"We don't want to make any other game than Battlefield. We're not trying to copy anyone else"

Patrick Bach and Lars Gustavsson speak exclusively to PSM3 about comparisons to Modern Warfare 3, playing dirty, and conquering expectation

In our previous issue of PSM3, we visited Battlefield 3 developer DICE, all the way out in Stockholm.

The result was a 10-page, hands-on verdict of 2011's hottest shooter, but that wasn't all. We also sat down with executive producer Patrick Bach and multiplayer lead designer Lars Gustavsson for an in-depth chat about their plans.

Over these two interviews we discover that Battlefield 3 and Modern Warfare 3 'aren't even the same sport', find out why DICE's QA testers are encouraged to fight dirty (read cheat) and discover that we've only seen the tip of the beautiful iceberg that is the Frostbite 2 engine. Here are both interviews, in full, for your reading pleasure...

Interview 1 - Patrick Bach

PSM3: Many see BF Bad Company 2 as the best multi-player on PS3. How far do you go in changing a winning formula?

Patrick Bach: Well, that's the winning question, actually. We are still striving to build a Battlefield game, so we would never do anything to wiggle the levers and change the core experience. I think Bad Company 2 is a great example of us getting more and more right, and it really set us down the path we're on now - we just want to make the best Battlefield experience we can. We have no urge to innovate for the sake of innovation - we just want to move the genre forward by making the core Battlefield gameplay more intense, a more physical experience, where your presence on the battlefield is clearer. We want to explore destruction, we want to explore animation, lighting... to make an even more vivid experience. Then we want to deepen the experience with persistence, unlock trees, ranking up. We basically want to take what we have and make it better.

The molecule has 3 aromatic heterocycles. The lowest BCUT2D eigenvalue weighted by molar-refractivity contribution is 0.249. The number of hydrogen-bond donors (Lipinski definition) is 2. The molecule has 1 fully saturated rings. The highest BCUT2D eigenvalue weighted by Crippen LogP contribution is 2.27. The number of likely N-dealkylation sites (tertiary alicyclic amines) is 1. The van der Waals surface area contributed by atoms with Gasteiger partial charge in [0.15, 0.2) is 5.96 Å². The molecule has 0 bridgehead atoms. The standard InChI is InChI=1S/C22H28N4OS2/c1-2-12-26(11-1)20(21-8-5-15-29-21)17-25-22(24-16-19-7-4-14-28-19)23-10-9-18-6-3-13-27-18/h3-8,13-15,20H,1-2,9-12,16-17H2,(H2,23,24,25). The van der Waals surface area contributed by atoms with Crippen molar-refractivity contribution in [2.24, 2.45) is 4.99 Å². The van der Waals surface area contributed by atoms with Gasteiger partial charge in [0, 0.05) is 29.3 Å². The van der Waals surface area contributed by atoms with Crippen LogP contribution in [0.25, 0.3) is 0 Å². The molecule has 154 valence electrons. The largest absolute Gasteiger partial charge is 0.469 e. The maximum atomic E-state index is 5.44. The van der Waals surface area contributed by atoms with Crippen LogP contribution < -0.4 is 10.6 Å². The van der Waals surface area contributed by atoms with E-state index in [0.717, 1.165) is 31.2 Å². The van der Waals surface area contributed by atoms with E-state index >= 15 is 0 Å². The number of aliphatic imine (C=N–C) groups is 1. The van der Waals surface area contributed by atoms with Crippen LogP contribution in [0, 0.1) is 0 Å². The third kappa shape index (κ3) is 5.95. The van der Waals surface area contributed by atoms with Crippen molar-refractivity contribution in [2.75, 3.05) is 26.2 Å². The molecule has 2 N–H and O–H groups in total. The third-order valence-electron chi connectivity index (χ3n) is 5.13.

PSM3: So you're looking to be 'best in genre' rather than reinventing shooters?

PB: Absolutely. We don't want to make any other game than Battlefield. We're not trying to copy anyone else. We have built so many Battlefield games now that we know what it is, we know what it should be. So we're both trying to capture that real Battlefield essence, and widen the appeal at the same time. We want to make it more accessible for new players and deepen the experience for veterans. We have a lot of avid fans who have been playing for hours - we don't want to get rid of them and focus on another group of people - they are still our core audience, and they're the people we want to please first.

PSM3: It must be difficult to keep both sets happy, right?

PB: We initially thought it would be hard, but the more we make, we're finding out that it isn't. The core formula is quite simple - if you want to just pick up a gun, run around and shoot stuff, then you can do that. If you learn to support by spotting and handing out ammo, then you can still get a lot of points from just helping out. There are a lot of people who play online who just aren't that fast, and they don't like the whole twitch-style shooting, but they still have a role on the battlefield because the 'rock-paper-scissors' gameplay we have caters for that. Then there are the vehicles. We have people who only want to play as a tank pilot, or they only want to fly a jet, and they can do that. That's the brilliance of the Battlefield concept, and I think we've definitely caught that with Battlefield 3. We know what makes the game great, and we know what to avoid changing - it's something we've really done well at with our last few games. I'm not worried we're going to lose players with Battlefield 3 - I just see a big opening for more people to come on board and enjoy it.

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